Want to sit back and enjoy spectacular browsing footage from the comfort of your couch? We pick the best sailing movies on Netflix, Prime and more
Recent years have seen a proliferation of sailing movies hitting streaming platforms, with Netflix leading the way in producing original content, but there are plenty of other sailing movies on offer on streaming services that can satisfy your addiction. sailing from the sofa.
The best sailing movies on Netflix
The streaming giant’s latest sailing film looks back on the story of Jessica Watson, one of the world’s most famous sailors. the late 2000s and early 2010s phenomenon of several teenagers bidding to become the youngest sailor to circumnavigate the globe. Jessica Watson, who left Sydney in 2009 aged 16, completed her Antarctic loop – and a dip north across the equator into the Pacific Ocean – only to return as an Australian hero after 210 days at sea.
The film is a dramatic retelling of Watson’s story and tries to draw the line between staying true to his story and choosing the drama of the narrative. Watson’s story is undoubtedly intriguing, and any film that rises to the challenge of conveying the long, slow, and arduous experience of the solo adventurer will always struggle to weigh realism with drama. But for the most part, it stays true enough to the story to provide a satisfying viewing experience.
Untold: Race of the Century
Another big Netflix production to be released last year, this documentary on the 1983 America’s Cup is packed with iconic footage and close interviews with major players. The history of the 1983 America’s Cup is legendary for those with even a passing interest in sailing, seeing John Bertrand Australia II crew beating Dennis Connor’s American Freedom to wrest the America’s Cup from the Yacht Clubs of New York for the first time in 132 years – the longest winning streak in the sport’s history.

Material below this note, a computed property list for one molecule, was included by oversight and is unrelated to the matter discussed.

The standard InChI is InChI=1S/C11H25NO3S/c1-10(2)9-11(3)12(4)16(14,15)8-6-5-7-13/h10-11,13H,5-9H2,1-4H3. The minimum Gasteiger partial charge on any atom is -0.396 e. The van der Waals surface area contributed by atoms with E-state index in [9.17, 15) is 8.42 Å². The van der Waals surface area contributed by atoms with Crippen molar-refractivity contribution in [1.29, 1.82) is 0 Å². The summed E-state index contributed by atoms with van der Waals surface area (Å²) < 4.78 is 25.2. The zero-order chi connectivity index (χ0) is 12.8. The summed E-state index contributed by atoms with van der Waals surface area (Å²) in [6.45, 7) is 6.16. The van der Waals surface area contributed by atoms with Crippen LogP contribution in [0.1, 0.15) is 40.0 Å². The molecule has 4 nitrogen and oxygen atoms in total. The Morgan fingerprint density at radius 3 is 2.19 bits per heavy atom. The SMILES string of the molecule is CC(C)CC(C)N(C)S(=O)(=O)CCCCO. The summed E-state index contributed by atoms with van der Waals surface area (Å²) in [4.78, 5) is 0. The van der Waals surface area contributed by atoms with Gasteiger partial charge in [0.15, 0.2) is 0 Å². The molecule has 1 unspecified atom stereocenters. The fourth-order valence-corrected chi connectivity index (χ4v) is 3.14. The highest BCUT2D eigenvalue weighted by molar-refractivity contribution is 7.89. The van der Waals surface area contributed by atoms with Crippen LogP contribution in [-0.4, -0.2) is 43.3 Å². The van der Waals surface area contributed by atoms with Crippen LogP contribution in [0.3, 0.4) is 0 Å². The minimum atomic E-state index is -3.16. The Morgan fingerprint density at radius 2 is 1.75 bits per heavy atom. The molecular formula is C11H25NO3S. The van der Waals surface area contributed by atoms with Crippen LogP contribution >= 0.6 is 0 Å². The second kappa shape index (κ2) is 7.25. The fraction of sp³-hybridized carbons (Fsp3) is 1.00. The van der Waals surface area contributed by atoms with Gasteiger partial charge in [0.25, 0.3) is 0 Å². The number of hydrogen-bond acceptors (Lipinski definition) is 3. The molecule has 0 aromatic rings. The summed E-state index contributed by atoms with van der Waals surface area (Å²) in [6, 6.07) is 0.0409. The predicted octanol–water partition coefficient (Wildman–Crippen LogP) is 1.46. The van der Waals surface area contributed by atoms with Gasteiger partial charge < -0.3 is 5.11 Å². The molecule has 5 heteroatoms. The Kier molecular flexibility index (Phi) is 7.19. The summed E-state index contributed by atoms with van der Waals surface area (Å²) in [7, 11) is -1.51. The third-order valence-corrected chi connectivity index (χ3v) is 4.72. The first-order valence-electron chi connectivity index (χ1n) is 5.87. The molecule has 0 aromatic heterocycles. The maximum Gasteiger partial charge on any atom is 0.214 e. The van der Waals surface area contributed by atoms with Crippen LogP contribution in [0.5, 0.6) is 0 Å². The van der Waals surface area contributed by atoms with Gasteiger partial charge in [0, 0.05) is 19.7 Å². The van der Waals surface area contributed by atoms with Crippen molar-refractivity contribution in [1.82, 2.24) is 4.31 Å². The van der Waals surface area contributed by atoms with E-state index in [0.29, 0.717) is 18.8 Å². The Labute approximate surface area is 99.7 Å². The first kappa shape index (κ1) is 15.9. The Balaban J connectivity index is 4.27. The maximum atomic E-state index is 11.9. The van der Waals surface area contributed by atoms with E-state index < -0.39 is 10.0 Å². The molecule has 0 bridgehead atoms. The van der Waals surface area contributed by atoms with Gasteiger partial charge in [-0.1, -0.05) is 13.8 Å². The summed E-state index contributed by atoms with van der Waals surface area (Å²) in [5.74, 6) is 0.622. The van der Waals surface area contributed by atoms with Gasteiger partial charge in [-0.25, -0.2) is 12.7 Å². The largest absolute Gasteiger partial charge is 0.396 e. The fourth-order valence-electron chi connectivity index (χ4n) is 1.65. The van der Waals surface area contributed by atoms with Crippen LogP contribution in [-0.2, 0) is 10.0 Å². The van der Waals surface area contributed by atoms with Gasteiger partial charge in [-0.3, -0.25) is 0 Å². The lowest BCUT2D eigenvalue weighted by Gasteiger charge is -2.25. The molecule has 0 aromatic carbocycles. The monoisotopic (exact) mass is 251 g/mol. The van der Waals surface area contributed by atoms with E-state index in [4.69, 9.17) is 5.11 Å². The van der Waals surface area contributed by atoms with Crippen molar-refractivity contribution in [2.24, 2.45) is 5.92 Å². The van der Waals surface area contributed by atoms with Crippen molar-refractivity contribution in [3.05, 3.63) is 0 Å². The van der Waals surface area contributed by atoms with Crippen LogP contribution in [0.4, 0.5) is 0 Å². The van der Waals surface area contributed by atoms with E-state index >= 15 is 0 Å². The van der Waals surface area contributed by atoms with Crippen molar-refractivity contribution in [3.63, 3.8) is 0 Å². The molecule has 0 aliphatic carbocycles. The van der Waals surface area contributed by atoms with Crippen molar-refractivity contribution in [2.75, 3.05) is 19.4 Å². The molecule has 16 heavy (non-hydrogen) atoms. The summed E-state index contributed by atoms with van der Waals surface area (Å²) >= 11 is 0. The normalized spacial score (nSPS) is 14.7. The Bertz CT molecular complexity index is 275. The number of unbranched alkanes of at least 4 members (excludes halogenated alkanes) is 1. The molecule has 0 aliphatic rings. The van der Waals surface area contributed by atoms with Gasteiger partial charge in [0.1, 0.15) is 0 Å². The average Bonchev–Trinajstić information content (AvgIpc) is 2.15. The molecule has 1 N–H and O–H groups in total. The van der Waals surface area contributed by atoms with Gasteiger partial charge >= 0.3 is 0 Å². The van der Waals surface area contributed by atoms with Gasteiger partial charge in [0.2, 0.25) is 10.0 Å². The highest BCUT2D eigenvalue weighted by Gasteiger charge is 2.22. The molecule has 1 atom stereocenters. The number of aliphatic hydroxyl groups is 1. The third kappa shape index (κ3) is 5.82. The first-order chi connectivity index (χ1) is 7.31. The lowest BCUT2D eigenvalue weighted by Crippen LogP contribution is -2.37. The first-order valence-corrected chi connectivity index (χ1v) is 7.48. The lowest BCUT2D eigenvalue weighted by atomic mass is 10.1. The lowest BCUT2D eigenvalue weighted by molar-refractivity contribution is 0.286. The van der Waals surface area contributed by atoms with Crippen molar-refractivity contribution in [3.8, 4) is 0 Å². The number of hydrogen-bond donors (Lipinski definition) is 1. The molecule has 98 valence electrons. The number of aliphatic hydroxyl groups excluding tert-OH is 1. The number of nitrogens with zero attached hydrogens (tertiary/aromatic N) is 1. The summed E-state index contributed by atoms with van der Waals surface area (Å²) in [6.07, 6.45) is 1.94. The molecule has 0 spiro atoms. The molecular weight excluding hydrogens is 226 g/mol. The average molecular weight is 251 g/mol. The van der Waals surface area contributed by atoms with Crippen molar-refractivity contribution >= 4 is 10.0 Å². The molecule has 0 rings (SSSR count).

Even though we all know what’s going on, it’s still on the edge of the siege and you can’t help but recall (or reminisce) the dizzying drama, which so captured the world and the Australian nation that he led the Prime Minister at the time. Australia, Bob Hawke to proclaim: “Any boss who fires someone for not showing up for work today is a tramp”, following the famous victory.
This flawless documentary film tells the story of Tracy Edwards‘all-female Race around the world Whitbread campaign, through raw interviews chronicling the personality clashes and enormous pressures the team has been under.
It’s a moving watch, with fantastic images of the maxi fleets racing in the middle of the ocean: highly recommended.
The best sailing movies on Prime
This critically acclaimed documentary, from the creators of Touching the Voidtells the story of the 1968 Golden Globe Race and how Donald Crowhurst faked his location before mysteriously vanishing. There are impressive amounts of original footage to enjoy over 50 years later.
The 2017 cinematic narrative of 1968 Race to the Golden Globes, in which Colin Firth delivers a standout performance as complex maverick contestant Donald Crowhurst. The emphasis is on the family narrative to appeal to non-sailing viewers, but the yachting scenes have been carefully researched and compelling.
It stands out from many other sailing films as a pure visual experience – aided by Firth’s considerable talents. For those of us who are already familiar with Crowhurst’s tragic story, there’s nothing here to fill in the gaps, as you’d expect from a high-appeal drama, but you can’t help but to be moved to relive history once again.
The best sailing films from elsewhere
This one takes a bit of detective work to find, but the full documentary is hosted online and well worth a watch. Contrary to True Spiritit is made up of real videos shot by teenager Laura Dekker as she toured the world in 2010.
Without film production and following Dekker’s arresting route, it’s a much less dramatic take on sailing around the world, but no less engrossing for her, and a fascinating insight into a remarkable teenager. Those who came out of True Spirit frustrated with some of the dramatic license taken might want to watch this.
It is impossible to watch the Untold: Race of the Century history – or indeed any America’s Cup film – without referring to Windthe 1992 film about how America lost and won back the Cup.
Like any Hollywood rendition, there are a few goofy moments, and I wouldn’t recommend watching it with a sailboat, but it’s a warm film with great 40-foot racing scenes and the memorable catchphrase “Hoist the Whomper!” .
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